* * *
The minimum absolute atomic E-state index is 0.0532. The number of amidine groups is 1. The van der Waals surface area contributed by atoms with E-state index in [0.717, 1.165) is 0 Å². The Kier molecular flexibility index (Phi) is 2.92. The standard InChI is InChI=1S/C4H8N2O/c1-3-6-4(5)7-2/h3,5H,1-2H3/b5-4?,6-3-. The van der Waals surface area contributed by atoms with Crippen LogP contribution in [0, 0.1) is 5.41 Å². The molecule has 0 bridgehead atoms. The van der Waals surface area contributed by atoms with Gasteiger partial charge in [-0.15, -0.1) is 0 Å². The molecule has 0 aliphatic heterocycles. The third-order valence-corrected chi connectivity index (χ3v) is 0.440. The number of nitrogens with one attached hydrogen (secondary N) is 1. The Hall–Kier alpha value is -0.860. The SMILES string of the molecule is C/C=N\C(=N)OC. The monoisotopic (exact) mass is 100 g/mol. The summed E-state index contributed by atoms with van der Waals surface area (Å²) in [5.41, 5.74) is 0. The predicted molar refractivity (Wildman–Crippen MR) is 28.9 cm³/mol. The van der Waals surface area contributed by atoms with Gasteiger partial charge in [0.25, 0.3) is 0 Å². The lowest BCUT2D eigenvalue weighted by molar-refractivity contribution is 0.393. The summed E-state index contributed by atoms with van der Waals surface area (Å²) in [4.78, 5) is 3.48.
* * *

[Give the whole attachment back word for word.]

The minimum absolute atomic E-state index is 0.0532. The number of amidine groups is 1. The van der Waals surface area contributed by atoms with E-state index in [0.717, 1.165) is 0 Å². The Kier molecular flexibility index (Phi) is 2.92. The standard InChI is InChI=1S/C4H8N2O/c1-3-6-4(5)7-2/h3,5H,1-2H3/b5-4?,6-3-. The van der Waals surface area contributed by atoms with Crippen LogP contribution in [0, 0.1) is 5.41 Å². The molecule has 0 bridgehead atoms. The van der Waals surface area contributed by atoms with Gasteiger partial charge in [-0.15, -0.1) is 0 Å². The molecule has 0 aliphatic heterocycles. The third-order valence-corrected chi connectivity index (χ3v) is 0.440. The number of nitrogens with one attached hydrogen (secondary N) is 1. The Hall–Kier alpha value is -0.860. The SMILES string of the molecule is C/C=N\C(=N)OC. The monoisotopic (exact) mass is 100 g/mol. The summed E-state index contributed by atoms with van der Waals surface area (Å²) in [5.41, 5.74) is 0. The predicted molar refractivity (Wildman–Crippen MR) is 28.9 cm³/mol. The van der Waals surface area contributed by atoms with Gasteiger partial charge in [0.25, 0.3) is 0 Å². The lowest BCUT2D eigenvalue weighted by molar-refractivity contribution is 0.393. The summed E-state index contributed by atoms with van der Waals surface area (Å²) in [4.78, 5) is 3.48.